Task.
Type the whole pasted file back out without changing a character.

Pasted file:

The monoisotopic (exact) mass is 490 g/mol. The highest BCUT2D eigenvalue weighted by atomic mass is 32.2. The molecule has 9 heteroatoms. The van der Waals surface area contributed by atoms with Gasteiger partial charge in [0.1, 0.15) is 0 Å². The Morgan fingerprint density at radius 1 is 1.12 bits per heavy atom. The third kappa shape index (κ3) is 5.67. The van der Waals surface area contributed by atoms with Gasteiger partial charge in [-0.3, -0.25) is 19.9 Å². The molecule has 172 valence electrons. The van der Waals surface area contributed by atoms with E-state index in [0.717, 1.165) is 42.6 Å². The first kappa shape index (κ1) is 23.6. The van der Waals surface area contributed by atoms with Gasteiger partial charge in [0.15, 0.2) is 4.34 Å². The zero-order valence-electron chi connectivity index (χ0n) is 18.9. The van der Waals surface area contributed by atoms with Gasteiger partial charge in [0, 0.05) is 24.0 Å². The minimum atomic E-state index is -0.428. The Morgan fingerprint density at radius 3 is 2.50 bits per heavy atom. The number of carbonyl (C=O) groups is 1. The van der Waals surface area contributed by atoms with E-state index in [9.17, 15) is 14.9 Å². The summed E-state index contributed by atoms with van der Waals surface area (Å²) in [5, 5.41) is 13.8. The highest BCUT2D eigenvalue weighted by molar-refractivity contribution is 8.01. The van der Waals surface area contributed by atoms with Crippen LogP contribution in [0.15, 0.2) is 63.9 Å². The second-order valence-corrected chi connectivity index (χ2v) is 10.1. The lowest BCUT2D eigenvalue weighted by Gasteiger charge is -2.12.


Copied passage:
The monoisotopic (exact) mass is 490 g/mol. The highest BCUT2D eigenvalue weighted by atomic mass is 32.2. The molecule has 9 heteroatoms. The van der Waals surface area contributed by atoms with Gasteiger partial charge in [0.1, 0.15) is 0 Å². The Morgan fingerprint density at radius 1 is 1.12 bits per heavy atom. The third kappa shape index (κ3) is 5.67. The van der Waals surface area contributed by atoms with Gasteiger partial charge in [-0.3, -0.25) is 19.9 Å². The molecule has 172 valence electrons. The van der Waals surface area contributed by atoms with E-state index in [0.717, 1.165) is 42.6 Å². The first kappa shape index (κ1) is 23.6. The van der Waals surface area contributed by atoms with Gasteiger partial charge in [0.15, 0.2) is 4.34 Å². The zero-order valence-electron chi connectivity index (χ0n) is 18.9. The van der Waals surface area contributed by atoms with Gasteiger partial charge in [0, 0.05) is 24.0 Å². The minimum atomic E-state index is -0.428. The Morgan fingerprint density at radius 3 is 2.50 bits per heavy atom. The number of carbonyl (C=O) groups is 1. The van der Waals surface area contributed by atoms with E-state index in [9.17, 15) is 14.9 Å². The summed E-state index contributed by atoms with van der Waals surface area (Å²) in [5, 5.41) is 13.8. The highest BCUT2D eigenvalue weighted by molar-refractivity contribution is 8.01. The van der Waals surface area contributed by atoms with Crippen LogP contribution in [0.15, 0.2) is 63.9 Å². The second-order valence-corrected chi connectivity index (χ2v) is 10.1. The lowest BCUT2D eigenvalue weighted by Gasteiger charge is -2.12.